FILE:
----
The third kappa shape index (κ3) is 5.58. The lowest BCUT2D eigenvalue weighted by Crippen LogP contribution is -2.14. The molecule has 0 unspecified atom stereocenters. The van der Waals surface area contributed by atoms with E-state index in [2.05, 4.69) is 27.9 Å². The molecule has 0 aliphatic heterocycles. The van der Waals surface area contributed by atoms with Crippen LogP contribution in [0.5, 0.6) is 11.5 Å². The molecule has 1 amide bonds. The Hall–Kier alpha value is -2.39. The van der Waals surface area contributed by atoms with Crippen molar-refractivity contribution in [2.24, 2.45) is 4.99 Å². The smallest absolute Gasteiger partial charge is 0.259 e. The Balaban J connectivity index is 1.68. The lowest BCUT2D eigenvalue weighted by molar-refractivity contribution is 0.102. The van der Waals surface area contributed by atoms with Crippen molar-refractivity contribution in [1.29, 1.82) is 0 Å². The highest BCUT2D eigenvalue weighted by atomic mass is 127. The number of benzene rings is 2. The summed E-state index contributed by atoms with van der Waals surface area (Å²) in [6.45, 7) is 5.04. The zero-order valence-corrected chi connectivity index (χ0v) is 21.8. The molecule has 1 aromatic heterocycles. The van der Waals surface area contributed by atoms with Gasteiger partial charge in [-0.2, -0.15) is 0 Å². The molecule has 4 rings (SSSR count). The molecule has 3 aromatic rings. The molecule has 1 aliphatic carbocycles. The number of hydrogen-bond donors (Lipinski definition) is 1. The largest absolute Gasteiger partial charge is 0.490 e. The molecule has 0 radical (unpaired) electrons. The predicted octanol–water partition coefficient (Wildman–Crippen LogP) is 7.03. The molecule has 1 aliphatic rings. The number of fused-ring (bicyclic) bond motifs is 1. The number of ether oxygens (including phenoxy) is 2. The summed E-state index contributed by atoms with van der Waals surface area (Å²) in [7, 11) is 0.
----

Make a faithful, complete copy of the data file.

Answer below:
The third kappa shape index (κ3) is 5.58. The lowest BCUT2D eigenvalue weighted by Crippen LogP contribution is -2.14. The molecule has 0 unspecified atom stereocenters. The van der Waals surface area contributed by atoms with E-state index in [2.05, 4.69) is 27.9 Å². The molecule has 0 aliphatic heterocycles. The van der Waals surface area contributed by atoms with Crippen LogP contribution in [0.5, 0.6) is 11.5 Å². The molecule has 1 amide bonds. The Hall–Kier alpha value is -2.39. The van der Waals surface area contributed by atoms with Crippen molar-refractivity contribution in [2.24, 2.45) is 4.99 Å². The smallest absolute Gasteiger partial charge is 0.259 e. The Balaban J connectivity index is 1.68. The lowest BCUT2D eigenvalue weighted by molar-refractivity contribution is 0.102. The van der Waals surface area contributed by atoms with Crippen molar-refractivity contribution in [1.29, 1.82) is 0 Å². The highest BCUT2D eigenvalue weighted by atomic mass is 127. The number of benzene rings is 2. The summed E-state index contributed by atoms with van der Waals surface area (Å²) in [6.45, 7) is 5.04. The zero-order valence-corrected chi connectivity index (χ0v) is 21.8. The molecule has 1 aromatic heterocycles. The van der Waals surface area contributed by atoms with Gasteiger partial charge in [-0.2, -0.15) is 0 Å². The molecule has 4 rings (SSSR count). The molecule has 3 aromatic rings. The molecule has 1 aliphatic carbocycles. The number of hydrogen-bond donors (Lipinski definition) is 1. The largest absolute Gasteiger partial charge is 0.490 e. The molecule has 0 radical (unpaired) electrons. The predicted octanol–water partition coefficient (Wildman–Crippen LogP) is 7.03. The molecule has 1 aliphatic rings. The number of fused-ring (bicyclic) bond motifs is 1. The number of ether oxygens (including phenoxy) is 2. The summed E-state index contributed by atoms with van der Waals surface area (Å²) in [7, 11) is 0.